CalPortland causing people to ‘eat dirt’, residents say

Resident Nellie Cortez showing South Coast Air Quality Management officials the amount of dust particles she’s collected during a meeting at the Luque Community Center on September 9, 2017. Many in South Colton say the CalPortland Cement Company is contributing to quality of life issues in the area.
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South Colton residents would like to invite you to their house. 

For a bowl of dirt. 

Such was the sentiment Saturday at the Luque Center where frustrated citizens confronted representatives of the South Coast Air Quality Management District over environmental concerns. 

Many residents expressed frustration with dust particles stemming from the nearby CalPortland Cement Company. They say the particles contribute to breathing complications and quality of life issues.

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“I invite you to eat a plate of dust for breakfast,” said resident Adolfo Santiago. “I’m always finding dust in my meals.”

The meeting with the SCAQMD was organized by Councilman Dr. Luis Gonzalez and Mayor Richard Delarosa. Both have committed to walking the streets along with SCAQMD officials to reduce dust output and address resident complaints.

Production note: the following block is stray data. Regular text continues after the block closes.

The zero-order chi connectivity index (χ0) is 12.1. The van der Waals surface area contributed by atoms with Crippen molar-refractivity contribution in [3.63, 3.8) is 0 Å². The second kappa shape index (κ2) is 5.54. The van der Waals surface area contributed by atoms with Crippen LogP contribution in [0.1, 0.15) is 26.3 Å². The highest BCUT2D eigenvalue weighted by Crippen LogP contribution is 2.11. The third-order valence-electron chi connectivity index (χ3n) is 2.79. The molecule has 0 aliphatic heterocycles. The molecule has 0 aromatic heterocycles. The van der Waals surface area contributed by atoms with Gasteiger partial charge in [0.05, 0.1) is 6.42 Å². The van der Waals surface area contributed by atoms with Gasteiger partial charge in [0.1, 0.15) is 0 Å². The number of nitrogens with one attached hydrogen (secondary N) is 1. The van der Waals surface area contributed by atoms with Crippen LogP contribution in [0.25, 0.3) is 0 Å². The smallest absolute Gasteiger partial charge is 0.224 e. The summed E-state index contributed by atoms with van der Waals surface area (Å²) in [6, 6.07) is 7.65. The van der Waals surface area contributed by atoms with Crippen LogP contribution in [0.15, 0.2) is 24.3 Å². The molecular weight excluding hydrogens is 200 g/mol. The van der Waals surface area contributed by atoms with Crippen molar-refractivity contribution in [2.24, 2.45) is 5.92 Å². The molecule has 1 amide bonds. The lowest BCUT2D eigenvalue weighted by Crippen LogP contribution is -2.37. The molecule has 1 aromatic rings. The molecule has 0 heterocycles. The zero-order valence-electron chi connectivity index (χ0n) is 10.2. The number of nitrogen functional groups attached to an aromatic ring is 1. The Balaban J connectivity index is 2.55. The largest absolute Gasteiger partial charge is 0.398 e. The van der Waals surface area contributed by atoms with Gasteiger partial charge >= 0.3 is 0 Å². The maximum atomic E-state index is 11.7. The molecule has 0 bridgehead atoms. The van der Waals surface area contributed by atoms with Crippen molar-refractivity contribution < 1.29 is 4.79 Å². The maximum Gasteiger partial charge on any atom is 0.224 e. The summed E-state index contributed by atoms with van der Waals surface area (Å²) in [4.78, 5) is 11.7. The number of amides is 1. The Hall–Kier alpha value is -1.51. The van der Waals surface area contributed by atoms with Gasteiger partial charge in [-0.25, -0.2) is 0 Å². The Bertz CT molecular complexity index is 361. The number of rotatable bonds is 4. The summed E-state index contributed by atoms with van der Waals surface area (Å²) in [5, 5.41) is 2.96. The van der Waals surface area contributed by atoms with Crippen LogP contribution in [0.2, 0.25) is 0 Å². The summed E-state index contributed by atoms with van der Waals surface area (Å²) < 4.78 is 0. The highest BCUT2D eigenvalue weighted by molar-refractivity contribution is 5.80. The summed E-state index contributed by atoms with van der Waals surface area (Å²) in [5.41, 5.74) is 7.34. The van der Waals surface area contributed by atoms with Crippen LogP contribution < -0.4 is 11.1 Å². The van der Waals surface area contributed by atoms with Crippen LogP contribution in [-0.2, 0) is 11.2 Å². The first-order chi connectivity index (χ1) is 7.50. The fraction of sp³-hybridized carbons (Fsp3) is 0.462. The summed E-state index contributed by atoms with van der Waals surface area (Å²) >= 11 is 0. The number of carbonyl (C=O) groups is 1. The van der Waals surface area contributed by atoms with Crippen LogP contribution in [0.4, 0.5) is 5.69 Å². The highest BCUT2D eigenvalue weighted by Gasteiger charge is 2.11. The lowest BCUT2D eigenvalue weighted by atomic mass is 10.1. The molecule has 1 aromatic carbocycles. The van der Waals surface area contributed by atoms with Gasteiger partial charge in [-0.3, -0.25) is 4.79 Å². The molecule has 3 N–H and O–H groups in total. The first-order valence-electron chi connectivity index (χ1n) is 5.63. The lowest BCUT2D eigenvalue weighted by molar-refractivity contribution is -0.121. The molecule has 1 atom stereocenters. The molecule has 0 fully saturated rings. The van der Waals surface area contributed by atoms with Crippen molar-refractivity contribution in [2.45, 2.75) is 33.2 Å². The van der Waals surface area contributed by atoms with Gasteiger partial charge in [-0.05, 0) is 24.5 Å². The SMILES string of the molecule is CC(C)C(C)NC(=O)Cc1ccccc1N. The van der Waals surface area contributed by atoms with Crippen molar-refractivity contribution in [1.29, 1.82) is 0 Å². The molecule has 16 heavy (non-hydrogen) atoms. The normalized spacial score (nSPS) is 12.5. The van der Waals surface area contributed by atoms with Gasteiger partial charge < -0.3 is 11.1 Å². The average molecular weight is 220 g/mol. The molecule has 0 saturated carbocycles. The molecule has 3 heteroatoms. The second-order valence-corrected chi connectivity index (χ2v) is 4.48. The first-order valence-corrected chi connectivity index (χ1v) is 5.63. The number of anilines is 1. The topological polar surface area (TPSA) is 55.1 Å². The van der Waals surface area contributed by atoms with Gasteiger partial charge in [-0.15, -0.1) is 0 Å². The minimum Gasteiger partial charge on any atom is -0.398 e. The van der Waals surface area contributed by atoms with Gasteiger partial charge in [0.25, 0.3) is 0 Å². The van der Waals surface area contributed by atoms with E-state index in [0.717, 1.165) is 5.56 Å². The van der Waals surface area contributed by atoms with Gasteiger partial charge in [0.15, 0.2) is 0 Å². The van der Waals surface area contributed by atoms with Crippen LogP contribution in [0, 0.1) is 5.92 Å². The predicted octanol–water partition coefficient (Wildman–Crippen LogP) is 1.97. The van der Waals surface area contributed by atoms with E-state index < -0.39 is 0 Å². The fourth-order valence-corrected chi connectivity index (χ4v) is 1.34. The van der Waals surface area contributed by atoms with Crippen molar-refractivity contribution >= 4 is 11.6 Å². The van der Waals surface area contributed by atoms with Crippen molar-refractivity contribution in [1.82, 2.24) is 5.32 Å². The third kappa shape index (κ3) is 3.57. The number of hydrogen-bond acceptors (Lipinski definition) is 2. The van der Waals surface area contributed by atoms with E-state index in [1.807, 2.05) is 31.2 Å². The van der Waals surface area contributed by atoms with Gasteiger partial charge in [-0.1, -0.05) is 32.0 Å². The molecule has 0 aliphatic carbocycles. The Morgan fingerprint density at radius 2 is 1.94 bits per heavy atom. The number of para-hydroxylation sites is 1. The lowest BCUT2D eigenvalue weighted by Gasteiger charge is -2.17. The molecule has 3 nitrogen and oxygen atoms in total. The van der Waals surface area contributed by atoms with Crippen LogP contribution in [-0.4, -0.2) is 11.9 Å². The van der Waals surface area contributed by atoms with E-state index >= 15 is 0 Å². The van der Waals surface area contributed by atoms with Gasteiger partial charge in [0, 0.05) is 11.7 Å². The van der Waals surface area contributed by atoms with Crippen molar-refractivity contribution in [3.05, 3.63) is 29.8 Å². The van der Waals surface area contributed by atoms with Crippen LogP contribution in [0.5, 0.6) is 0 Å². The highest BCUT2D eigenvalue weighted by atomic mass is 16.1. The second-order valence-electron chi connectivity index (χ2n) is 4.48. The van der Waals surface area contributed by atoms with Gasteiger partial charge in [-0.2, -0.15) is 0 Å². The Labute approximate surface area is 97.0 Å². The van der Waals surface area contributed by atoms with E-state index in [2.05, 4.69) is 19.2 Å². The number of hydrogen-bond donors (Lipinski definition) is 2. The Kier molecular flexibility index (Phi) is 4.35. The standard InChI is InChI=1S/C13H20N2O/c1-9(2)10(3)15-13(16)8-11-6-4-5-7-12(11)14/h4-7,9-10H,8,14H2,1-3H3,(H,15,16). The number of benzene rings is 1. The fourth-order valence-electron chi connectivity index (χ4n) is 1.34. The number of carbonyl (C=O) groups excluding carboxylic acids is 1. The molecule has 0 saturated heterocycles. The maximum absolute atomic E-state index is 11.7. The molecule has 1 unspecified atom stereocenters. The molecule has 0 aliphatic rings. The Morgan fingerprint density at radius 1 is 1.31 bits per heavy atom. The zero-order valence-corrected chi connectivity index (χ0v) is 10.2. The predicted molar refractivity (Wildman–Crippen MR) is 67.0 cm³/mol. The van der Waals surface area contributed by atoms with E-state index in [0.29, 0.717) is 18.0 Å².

“We’ll walk on streets and knock on doors and get information to residents,” Delarosa said. “This is an issue [the city] has to prioritize.”

City Council members directed staff last month to explore annexation options for the Cal Portland Cement property. Gonzalez believes annexing CalPortland would give city officials better local control.

SCAQMD officials explained to residents that CalPortland is required to apply water to the cement dampen the soil to prevent it from flying over into residential areas. SCAQMD Compliance and Enforcement Assistant Deputy Executive Officer Marian Coleman confirmed that inspectors are currently conducting surveillance in the area and have identified at least one violation.

“We’re trying to be proactive and go out there before you call us,” Coleman said. “If we identify a problem, we will take enforcement action.”

Lisha Smith, a special assistant to San Bernardino Fifth District Supervisor Josie Gonzales, said they are monitoring the situation and working along with both SCAQMD and city officials to bring resolutions.

“I’m asking you to take them at their word,” Smith told the twenty or so residents in attendance.

Jay Grady, Director of Environmental Affairs for the cement plant company, said they are appealing the SCAQMD’s notice of violation.

“We have not spoken to the [AQMD] inspector yet,” said Grady. “We really need to have further conversations and understand their concerns.”

Grady also said company representatives were not invited to the meeting. Nonetheless he confirmed they have gone “above and beyond” to address community concerns, such as implementing watering measures and dust suppressants.

 “We’ve taken steps to apply additional measures,” Grady said. “I think we’ve resolved the complaints.”

Teresa Vera, a cancer survivor and asthma patient, expressed disbelief of the “inaction” of air quality officials.

“How many more people will you allow to die simply because you’re waiting for a phone call,” she said fighting back tears. “Let’s be honest.”

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